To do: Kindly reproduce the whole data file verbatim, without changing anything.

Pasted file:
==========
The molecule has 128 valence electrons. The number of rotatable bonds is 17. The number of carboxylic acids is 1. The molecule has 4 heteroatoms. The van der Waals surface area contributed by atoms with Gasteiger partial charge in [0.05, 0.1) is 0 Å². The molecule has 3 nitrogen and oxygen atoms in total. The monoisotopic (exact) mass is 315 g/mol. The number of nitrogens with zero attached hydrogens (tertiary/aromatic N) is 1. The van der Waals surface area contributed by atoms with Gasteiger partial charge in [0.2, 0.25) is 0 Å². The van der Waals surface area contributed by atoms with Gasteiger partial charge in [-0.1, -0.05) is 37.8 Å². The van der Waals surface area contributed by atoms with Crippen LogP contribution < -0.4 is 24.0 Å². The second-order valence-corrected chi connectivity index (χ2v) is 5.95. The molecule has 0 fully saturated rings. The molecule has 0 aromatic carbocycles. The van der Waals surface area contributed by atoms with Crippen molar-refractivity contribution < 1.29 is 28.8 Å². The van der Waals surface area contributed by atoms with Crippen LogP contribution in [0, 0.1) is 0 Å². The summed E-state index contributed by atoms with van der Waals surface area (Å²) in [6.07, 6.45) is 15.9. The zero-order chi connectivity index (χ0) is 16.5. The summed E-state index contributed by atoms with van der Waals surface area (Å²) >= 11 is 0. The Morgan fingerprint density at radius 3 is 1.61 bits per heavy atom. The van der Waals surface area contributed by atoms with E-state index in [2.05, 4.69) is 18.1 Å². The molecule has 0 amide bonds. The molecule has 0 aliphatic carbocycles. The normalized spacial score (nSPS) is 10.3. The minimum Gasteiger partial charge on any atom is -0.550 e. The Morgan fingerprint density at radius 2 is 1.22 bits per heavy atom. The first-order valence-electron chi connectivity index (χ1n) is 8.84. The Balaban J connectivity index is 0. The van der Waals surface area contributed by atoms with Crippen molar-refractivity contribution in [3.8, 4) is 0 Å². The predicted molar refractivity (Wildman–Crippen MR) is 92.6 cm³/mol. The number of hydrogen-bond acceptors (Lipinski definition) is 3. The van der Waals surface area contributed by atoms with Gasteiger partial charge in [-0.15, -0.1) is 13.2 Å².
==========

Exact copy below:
The molecule has 128 valence electrons. The number of rotatable bonds is 17. The number of carboxylic acids is 1. The molecule has 4 heteroatoms. The van der Waals surface area contributed by atoms with Gasteiger partial charge in [0.05, 0.1) is 0 Å². The molecule has 3 nitrogen and oxygen atoms in total. The monoisotopic (exact) mass is 315 g/mol. The number of nitrogens with zero attached hydrogens (tertiary/aromatic N) is 1. The van der Waals surface area contributed by atoms with Gasteiger partial charge in [0.2, 0.25) is 0 Å². The van der Waals surface area contributed by atoms with Gasteiger partial charge in [-0.1, -0.05) is 37.8 Å². The van der Waals surface area contributed by atoms with Crippen LogP contribution < -0.4 is 24.0 Å². The second-order valence-corrected chi connectivity index (χ2v) is 5.95. The molecule has 0 fully saturated rings. The molecule has 0 aromatic carbocycles. The van der Waals surface area contributed by atoms with Crippen molar-refractivity contribution < 1.29 is 28.8 Å². The van der Waals surface area contributed by atoms with Crippen LogP contribution in [0, 0.1) is 0 Å². The summed E-state index contributed by atoms with van der Waals surface area (Å²) in [6.07, 6.45) is 15.9. The zero-order chi connectivity index (χ0) is 16.5. The summed E-state index contributed by atoms with van der Waals surface area (Å²) >= 11 is 0. The Morgan fingerprint density at radius 3 is 1.61 bits per heavy atom. The van der Waals surface area contributed by atoms with E-state index in [2.05, 4.69) is 18.1 Å². The molecule has 0 amide bonds. The molecule has 0 aliphatic carbocycles. The normalized spacial score (nSPS) is 10.3. The minimum Gasteiger partial charge on any atom is -0.550 e. The Morgan fingerprint density at radius 2 is 1.22 bits per heavy atom. The first-order valence-electron chi connectivity index (χ1n) is 8.84. The Balaban J connectivity index is 0. The van der Waals surface area contributed by atoms with Crippen molar-refractivity contribution in [3.8, 4) is 0 Å². The predicted molar refractivity (Wildman–Crippen MR) is 92.6 cm³/mol. The number of hydrogen-bond acceptors (Lipinski definition) is 3. The van der Waals surface area contributed by atoms with Gasteiger partial charge in [-0.15, -0.1) is 13.2 Å².